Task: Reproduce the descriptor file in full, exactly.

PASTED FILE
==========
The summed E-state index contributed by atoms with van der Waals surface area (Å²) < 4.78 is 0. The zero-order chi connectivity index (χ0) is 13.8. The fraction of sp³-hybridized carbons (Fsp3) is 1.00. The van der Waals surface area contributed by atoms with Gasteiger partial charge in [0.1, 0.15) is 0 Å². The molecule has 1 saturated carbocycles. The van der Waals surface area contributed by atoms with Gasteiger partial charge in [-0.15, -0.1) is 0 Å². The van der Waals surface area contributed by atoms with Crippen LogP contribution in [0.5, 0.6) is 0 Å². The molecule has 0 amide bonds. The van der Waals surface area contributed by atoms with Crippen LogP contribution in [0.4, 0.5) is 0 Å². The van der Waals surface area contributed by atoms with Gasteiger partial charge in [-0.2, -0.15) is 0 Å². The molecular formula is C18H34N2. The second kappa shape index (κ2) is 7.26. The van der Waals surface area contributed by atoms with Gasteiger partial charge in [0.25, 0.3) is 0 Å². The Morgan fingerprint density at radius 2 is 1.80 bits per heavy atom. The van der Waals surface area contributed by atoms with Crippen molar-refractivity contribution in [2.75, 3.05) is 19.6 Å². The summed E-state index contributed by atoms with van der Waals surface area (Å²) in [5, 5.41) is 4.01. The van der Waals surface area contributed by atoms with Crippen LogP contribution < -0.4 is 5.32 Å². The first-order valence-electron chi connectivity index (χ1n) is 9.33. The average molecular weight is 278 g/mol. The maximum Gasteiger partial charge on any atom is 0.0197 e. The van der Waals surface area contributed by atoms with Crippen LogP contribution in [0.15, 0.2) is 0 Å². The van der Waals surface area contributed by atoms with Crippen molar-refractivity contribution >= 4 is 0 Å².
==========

The summed E-state index contributed by atoms with van der Waals surface area (Å²) < 4.78 is 0. The zero-order chi connectivity index (χ0) is 13.8. The fraction of sp³-hybridized carbons (Fsp3) is 1.00. The van der Waals surface area contributed by atoms with Gasteiger partial charge in [0.1, 0.15) is 0 Å². The molecule has 1 saturated carbocycles. The van der Waals surface area contributed by atoms with Gasteiger partial charge in [-0.15, -0.1) is 0 Å². The van der Waals surface area contributed by atoms with Crippen LogP contribution in [0.5, 0.6) is 0 Å². The molecule has 0 amide bonds. The van der Waals surface area contributed by atoms with Crippen LogP contribution in [0.4, 0.5) is 0 Å². The van der Waals surface area contributed by atoms with Gasteiger partial charge in [-0.2, -0.15) is 0 Å². The molecular formula is C18H34N2. The second kappa shape index (κ2) is 7.26. The van der Waals surface area contributed by atoms with Gasteiger partial charge in [0.25, 0.3) is 0 Å². The Morgan fingerprint density at radius 2 is 1.80 bits per heavy atom. The van der Waals surface area contributed by atoms with Crippen molar-refractivity contribution in [2.75, 3.05) is 19.6 Å². The summed E-state index contributed by atoms with van der Waals surface area (Å²) in [5, 5.41) is 4.01. The van der Waals surface area contributed by atoms with Crippen LogP contribution < -0.4 is 5.32 Å². The first-order valence-electron chi connectivity index (χ1n) is 9.33. The average molecular weight is 278 g/mol. The maximum Gasteiger partial charge on any atom is 0.0197 e. The van der Waals surface area contributed by atoms with Crippen LogP contribution in [0.15, 0.2) is 0 Å². The van der Waals surface area contributed by atoms with Crippen molar-refractivity contribution >= 4 is 0 Å².